College releases statement on professor who wished Queen ‘excruciating’ death
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Featured Image Credit: @ujuanya/Twitter/Carnegie Mellon University/Facebook
Carnegie Mellon University has released a statement in response to one of its professor's tweets that wished Queen Elizabeth II an 'excruciating' death.
But amongst the millions mourning this loss, professor of linguistics and associate professor of second language acquisition at Carnegie Mellon University, Dr. Uju Anya, took to Twitter to comment on the Queen's health, wishing her 'excruciating' pain.
Dr. Anya's since-removed tweet read: "I heard the chief monarch of the thieving raping genocidal empire is finally dying. May her pain be excruciating."
After her tweet was removed for violating Twitter's terms of service by wishing harm upon another, the professor followed: "If anyone expects me to express anything but disdain for the monarch who supervised a government that sponsored the genocide that massacred and displaced half my family and the consequences of which those alive today are still trying to overcome, you can keep wishing upon a star."
The professor was called out by the likes of Amazon founder Jeff Bezos, and now, her comments have been responded to by Carnegie Mellon University.
In a statement posted to Twitter, the university responded: "We do not condone the offensive and objectionable messages posted by Uju Anya today on her personal social media account.
"Free expression is core to the mission of higher education, however, the views she shared absolutely do not represent the values of the institution, nor the standards of discourse we seek to foster."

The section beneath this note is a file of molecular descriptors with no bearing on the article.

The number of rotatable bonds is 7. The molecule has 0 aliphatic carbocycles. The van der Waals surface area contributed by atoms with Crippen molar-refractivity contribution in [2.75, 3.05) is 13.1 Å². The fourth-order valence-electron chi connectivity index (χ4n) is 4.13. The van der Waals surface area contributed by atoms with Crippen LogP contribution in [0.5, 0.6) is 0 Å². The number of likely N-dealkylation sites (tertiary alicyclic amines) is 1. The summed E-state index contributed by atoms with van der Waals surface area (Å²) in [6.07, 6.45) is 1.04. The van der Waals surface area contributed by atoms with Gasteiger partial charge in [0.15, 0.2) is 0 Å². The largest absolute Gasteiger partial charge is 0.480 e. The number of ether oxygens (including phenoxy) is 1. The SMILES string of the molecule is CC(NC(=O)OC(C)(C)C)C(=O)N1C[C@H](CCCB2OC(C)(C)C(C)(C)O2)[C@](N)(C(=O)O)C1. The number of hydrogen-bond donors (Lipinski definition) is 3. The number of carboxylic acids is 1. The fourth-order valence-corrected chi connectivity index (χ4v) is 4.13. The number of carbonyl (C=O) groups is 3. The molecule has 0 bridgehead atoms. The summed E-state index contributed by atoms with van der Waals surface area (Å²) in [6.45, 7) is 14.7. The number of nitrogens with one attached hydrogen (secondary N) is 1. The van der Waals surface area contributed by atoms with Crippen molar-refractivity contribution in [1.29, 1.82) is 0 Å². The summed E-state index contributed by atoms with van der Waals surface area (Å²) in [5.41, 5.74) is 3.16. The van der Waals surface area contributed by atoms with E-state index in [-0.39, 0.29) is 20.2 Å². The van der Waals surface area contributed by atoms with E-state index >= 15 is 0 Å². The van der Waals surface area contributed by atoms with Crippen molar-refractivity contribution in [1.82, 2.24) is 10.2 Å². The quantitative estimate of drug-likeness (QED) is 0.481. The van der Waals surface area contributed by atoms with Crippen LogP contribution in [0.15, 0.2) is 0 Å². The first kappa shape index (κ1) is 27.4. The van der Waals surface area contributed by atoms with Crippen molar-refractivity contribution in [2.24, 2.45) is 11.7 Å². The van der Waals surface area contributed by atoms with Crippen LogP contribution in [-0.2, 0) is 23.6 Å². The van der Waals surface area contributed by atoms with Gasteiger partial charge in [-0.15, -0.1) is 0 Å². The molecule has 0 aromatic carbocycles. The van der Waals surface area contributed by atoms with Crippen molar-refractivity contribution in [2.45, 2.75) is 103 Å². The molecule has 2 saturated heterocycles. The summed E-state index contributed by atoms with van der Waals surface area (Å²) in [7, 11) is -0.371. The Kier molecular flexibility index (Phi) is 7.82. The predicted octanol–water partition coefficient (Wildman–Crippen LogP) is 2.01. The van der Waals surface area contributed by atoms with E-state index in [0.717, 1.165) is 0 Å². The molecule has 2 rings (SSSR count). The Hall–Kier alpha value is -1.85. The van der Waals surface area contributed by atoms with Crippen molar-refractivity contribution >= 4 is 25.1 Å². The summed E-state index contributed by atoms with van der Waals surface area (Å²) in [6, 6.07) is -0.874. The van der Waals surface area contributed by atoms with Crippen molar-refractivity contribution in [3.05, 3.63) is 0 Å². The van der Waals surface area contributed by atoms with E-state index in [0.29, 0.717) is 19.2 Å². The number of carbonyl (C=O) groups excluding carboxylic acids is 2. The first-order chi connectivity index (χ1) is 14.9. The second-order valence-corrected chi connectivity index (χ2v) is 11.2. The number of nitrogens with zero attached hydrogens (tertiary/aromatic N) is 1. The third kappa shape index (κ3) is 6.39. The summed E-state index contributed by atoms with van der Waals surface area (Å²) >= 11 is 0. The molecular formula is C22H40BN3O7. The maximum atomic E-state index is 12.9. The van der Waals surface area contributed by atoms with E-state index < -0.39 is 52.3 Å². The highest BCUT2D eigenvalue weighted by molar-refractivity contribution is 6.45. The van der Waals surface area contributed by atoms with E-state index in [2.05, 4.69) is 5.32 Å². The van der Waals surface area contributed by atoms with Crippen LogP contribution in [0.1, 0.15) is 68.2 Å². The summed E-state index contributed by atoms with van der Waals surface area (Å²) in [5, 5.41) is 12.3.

A statement regarding recent social media posts by Uju Anya. pic.twitter.com/NinpPa4rZg— Carnegie Mellon University (@CarnegieMellon) September 8, 2022
While the university has publicly condemned Dr. Anya's tweet, it has yet to reveal whether the professor may be subject to any sort of disciplinary action.
Some have called for the professor to be struck off from her position because of her tweets about Queen Elizabeth II.
One user wrote: "No decent institution could keep anyone on their staff who expresses such beliefs. I can’t believe that she has not breached her contract of employment."
Another threatened to 'withdraw' their children from the university unless further action was taken.
A third resolved: "I’m sorry – but that is simply not good enough."
No. Freedom of expression is a must. You can't shut someone up and try to get them fired just because they said something you don't want to hear. Believe it or not, she spoke the truth.— Zinny Onye Highway (@mouse_ani) September 8, 2022
However, partner at law firm Husch Blackwell in Austin, Texas, Scott Schneider, told The Post how firing Dr. Anya may not be as easy as some Twitter users think.
He noted the importance of free speech and how her contract may allow her to use her social media as she pleases, without being at risk of it affecting her career at the school.
In the past, Carnegie Mellon University has kept on a professor despite it facing backlash for appointing him as a senior fellow when he was a former Trump administration official, subsequently gaining it the reputation of being an strong upholder of freedom of speech.
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